I firmly believe that the new members of the EU will not forget their experience of totalitarianism and nonviolent opposition to evil, and that that experience will be reflected in how they behave in EU bodies. Indeed, this could be the best contribution that they can make to the common spiritual, moral and political foundations of a united Europe.

    Václav Havel is former president of the Czech Republic.
     
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  4. Annie
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    Annie Diamond Member

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    Other than this quote, you had me:

    We should have switched to Mao, he never would have gone communist. He was ours for the picking. Wrong horse we backed then...
     
  5. NATO AIR
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    NATO AIR Senior Member

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    kathianne, that's interesting (VERY!). is there a book or paper I can buy that explains that in greater detail?
     
  6. Annie
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    Annie Diamond Member

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    Give me a few to get through the messages. I will get back to you!
     
  7. Merlin1047
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    Merlin1047 Senior Member

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    Interesting. But any truly balanced piece on Cuba would have to include our government's support for Batista, a dictator at least as brutal and merciless as Castro. There would need to be an explanation of the mafia's support for Batista in order to protect their Cuban gambling interests. It would have to mention the Kennedy-mafia-Cuba connection. It would have to detail our half-assed invasion of Cuba during the Bay of Pigs fiasco and how that related to the Kennedy-mafia connection. We would need to hear about our repeated attempts to assassinate Castro and the suffering caused the Cuban people by our stubborn insistence on a continued trade embargo.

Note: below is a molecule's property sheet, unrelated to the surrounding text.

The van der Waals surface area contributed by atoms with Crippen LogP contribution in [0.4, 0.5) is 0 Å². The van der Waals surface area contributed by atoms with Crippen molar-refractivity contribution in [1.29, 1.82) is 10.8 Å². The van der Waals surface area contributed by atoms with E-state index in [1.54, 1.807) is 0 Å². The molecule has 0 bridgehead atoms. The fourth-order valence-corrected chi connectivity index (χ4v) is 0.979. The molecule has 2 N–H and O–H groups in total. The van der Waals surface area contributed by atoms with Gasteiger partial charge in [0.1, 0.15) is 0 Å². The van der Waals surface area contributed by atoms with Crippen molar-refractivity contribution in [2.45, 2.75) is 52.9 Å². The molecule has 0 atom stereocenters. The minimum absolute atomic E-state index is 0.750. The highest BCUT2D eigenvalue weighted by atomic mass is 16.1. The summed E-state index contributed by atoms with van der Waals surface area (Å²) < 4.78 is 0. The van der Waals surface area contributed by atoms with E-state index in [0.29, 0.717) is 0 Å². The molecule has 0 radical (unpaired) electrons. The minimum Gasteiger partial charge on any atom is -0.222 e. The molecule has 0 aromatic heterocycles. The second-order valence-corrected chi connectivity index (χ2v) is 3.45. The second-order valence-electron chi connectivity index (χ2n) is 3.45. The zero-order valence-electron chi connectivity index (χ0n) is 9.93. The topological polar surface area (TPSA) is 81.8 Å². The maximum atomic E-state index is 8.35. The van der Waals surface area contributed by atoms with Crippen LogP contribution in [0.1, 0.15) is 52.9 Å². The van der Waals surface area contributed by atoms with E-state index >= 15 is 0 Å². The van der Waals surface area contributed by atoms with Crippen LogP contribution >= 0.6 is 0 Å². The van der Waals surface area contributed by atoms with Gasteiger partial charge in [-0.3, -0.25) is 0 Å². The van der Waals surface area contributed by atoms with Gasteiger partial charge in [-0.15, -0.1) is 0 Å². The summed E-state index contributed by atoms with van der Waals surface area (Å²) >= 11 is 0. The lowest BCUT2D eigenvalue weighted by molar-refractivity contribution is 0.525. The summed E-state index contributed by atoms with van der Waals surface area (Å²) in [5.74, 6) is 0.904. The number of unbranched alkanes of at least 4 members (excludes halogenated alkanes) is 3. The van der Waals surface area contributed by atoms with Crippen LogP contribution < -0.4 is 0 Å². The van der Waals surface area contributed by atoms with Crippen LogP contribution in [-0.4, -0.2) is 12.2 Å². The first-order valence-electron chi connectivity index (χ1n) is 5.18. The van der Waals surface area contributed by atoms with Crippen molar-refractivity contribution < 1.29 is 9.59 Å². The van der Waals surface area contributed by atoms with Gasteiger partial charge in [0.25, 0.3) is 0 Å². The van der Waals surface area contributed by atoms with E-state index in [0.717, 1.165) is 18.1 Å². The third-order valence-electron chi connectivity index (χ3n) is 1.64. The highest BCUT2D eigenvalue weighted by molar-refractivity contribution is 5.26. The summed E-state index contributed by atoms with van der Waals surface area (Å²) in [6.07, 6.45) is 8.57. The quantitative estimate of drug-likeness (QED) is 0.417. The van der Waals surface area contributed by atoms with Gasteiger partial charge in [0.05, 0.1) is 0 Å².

Also it would need to explore the double standard applied to Cubans who come to this country illegally. Why do we allow Cubans to float in and get automatic asylum while we had a picket line of destroyers blocking the influx of Haitians?

    I don't think that we'll see a truly objective piece on Cuba and the US. At least not in my lifetime.
     
  8. freeandfun1
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    freeandfun1 VIP Member

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    Ho wasn't a communist either. He was a nationalist that only turned to communism after the US refused to help him in kicking out the French.
     
  9. Annie
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    Annie Diamond Member

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    http://www.brainyencyclopedia.com/encyclopedia/c/ch/chiang_kai_shek.html

    Truth to tell, a favorite of mine. Bottom line, the US blew this at the end of WWII. We could have had great relations with China, backed the loser instead.

     
  10. NATO AIR
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    NATO AIR Senior Member

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    thank you kathianne, i never knew about that